Heaven is a prepared place for a prepared people. Holy are its inhabitants, holy its employments, holy its enjoyments. The Holy Spirit, therefore, in his sealing, sanctifying operations, and the communication of a holy, spiritual, and divine nature (2 Pet. 1:4) is the earnest of his holy and heavenly inheritance, making us, as the Apostle says (Col. 1:12) "fit for the inheritance of the saints in light." This is a very important consideration, for it plainly shows that unless we know something of the teaching, the work, and witness of the Holy Spirit here, and are made partakers of a new, holy, spiritual, and heavenly nature, we have no pledge of our interest in the inheritance of the saints in bliss. A carnal, unsanctified, unholy, unrenewed heart is utterly incapable of understanding, entering into, longing after, and loving an inheritance incorruptible, undefiled, and that passes not away. But every holy desire, heavenly affection, gracious longing, spiritual enjoyment, and believing, hoping, loving, looking unto and cleaving to the Lord of life and glory by the power of the Holy Spirit, are all so many pledges of an interest in the glorious inheritance of the saints in light. The love, the joy, the peace, the calm tranquillity, and holy acquiescence in the will of God; the ravishing views of the glory of Christ which change the soul into the same image, from glory to glory; the delight felt in him, and the whole surrender of the heart and affections to the blessed Lord as the chief of ten thousand, and the altogether lovely one—are all so many pledges of the inheritance above, as, being heaven begun below.
But what is the meaning of "the redemption of the purchased possession," until which the spirit is the earnest of our inheritance? Two things here demand our consideration—1. What is meant by the expression "purchased possession." 2. What we are to understand by the "redemption" of this purchased possession.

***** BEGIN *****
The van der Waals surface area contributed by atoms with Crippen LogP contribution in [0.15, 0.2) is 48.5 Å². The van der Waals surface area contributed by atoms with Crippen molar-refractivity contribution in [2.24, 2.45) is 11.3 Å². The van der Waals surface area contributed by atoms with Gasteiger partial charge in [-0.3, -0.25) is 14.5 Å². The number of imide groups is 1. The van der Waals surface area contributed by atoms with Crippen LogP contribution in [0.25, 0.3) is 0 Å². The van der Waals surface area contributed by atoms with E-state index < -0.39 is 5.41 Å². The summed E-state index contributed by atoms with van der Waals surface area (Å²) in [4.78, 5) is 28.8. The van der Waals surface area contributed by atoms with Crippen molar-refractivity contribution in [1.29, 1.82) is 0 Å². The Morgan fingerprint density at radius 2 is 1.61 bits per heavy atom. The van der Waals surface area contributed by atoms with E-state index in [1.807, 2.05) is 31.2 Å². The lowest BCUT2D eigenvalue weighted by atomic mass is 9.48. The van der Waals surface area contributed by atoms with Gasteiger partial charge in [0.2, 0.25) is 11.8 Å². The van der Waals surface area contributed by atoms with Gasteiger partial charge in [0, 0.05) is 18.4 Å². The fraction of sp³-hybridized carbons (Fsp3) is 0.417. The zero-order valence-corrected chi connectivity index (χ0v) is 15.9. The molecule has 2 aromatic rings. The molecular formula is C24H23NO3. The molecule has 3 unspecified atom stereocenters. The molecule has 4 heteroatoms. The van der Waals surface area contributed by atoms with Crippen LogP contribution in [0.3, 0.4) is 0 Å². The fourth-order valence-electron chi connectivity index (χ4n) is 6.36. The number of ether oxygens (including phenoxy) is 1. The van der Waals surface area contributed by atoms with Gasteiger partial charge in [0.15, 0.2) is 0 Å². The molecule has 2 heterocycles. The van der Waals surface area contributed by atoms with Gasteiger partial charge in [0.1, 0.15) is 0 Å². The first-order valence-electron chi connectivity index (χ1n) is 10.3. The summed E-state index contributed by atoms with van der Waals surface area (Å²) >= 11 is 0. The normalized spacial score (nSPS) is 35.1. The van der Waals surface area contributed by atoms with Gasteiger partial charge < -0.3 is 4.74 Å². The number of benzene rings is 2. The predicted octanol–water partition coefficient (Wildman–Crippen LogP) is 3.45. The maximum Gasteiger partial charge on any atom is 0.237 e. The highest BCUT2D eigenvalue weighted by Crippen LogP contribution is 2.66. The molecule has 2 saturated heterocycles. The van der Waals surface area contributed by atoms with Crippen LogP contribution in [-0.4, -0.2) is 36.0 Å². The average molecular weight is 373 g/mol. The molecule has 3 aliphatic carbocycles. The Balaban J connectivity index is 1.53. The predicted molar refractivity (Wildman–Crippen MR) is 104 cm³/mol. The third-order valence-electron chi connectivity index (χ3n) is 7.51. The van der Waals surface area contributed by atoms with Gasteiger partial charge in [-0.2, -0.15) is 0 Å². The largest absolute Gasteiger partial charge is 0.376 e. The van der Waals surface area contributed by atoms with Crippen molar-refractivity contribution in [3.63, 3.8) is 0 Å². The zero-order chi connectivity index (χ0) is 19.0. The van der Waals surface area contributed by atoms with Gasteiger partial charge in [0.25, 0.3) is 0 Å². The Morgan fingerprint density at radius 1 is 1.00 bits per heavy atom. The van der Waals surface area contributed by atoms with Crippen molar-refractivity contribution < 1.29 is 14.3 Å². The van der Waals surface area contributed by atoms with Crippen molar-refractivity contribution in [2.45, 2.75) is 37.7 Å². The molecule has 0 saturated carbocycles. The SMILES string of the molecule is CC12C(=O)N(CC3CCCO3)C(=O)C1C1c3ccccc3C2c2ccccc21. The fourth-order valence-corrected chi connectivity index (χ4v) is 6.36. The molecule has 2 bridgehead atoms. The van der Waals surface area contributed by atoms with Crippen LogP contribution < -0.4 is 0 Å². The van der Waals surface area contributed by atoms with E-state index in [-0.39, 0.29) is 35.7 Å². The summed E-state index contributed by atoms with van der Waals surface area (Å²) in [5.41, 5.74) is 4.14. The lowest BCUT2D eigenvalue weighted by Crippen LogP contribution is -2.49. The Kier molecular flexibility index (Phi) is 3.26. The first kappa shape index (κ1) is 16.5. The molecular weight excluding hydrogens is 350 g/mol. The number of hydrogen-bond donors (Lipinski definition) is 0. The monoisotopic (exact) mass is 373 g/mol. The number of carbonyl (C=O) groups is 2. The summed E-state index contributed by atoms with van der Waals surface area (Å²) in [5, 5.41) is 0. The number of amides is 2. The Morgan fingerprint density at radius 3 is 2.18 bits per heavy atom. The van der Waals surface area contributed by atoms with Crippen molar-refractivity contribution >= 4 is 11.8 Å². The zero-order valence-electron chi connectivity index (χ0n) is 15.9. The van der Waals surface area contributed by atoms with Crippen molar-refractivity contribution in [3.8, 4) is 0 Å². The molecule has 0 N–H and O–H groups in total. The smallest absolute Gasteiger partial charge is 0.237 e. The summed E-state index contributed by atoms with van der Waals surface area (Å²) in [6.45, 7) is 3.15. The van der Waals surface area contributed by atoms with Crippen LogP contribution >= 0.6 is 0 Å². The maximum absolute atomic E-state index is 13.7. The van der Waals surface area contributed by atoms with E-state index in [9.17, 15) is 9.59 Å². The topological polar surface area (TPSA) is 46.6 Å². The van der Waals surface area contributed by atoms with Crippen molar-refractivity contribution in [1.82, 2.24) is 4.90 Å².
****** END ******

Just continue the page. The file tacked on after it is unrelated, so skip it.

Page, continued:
1. First, then, what is the meaning of the expression "purchased possession?" In the original it is but one word, and signifies literally acquisition, or obtaining and gaining possession of an object. It is used in this sense 1 Thess. 5:9, where it is rendered in our translation "to obtain." "For God has not appointed us to wrath, but to obtain salvation by our Lord Jesus Christ." (1 Thess. 5:9.) Thence it is used to signify "salvation," as Heb. 10:39, where our version renders the word "the saving of the soul." But our translators have well and wisely rendered the word in the passage now before us "the purchased possession;" the substantive borrowing the idea of purchase from the verb, from which it is derived, possessing that meaning, as in Acts 20:28, where it is rightly translated "purchased."
By this purchased possession, then, we are to understand the Church, which the Lord purchased with his own blood. She is his possession, his acquisition, his inheritance, and, as bought with a price, (1 Cor. 6:20,) his purchased possession. Peter, therefore, writing to the elect strangers, says—"But you are a chosen generation, a royal priesthood, a holy nation, a peculiar people; (1 Pet. 2:9;) where the word "peculiar" is the same as is used here, and may be translated, as in the margin, "a purchased people." We do not hold with purchased blessings, because we believe that God blessed the Church with all spiritual blessings in heavenly places in Christ Jesus, as the pure gift of his grace. All will admit that the love of God shed abroad in the heart is the best and greatest of spiritual blessings; and yet who that knows the truth will venture to say that this love was bought by the blood of Christ; when it was this very eternal love of God which moved him to send his only-begotten Son? (John 3:16; 1 John 4:9, 10.)
But though we do not hold with purchased blessings, we fully believe in a purchased people; and we also believe that no blessing comes to that purchased people except through the cross of Christ, that being, as it were, the consecrated channel through which every favor comes, and by which alone reconciliation was effected. We do not, therefore, at all quarrel or find fault with such expressions as "blood-bought pardon," for though not strictly bought in a way of purchase, yet pardon of sin was so wrung out of Christ's sorrows and sufferings that in a sense it may be said to have been bought by them. The Church of Christ, then, viewed in its entirety, as the body of which he is the glorious Head, the wife of whom he is the Husband, the inheritance of which he is the Lord and heir, (Mark 12:7,) is the purchased possession of which the Apostle here speaks.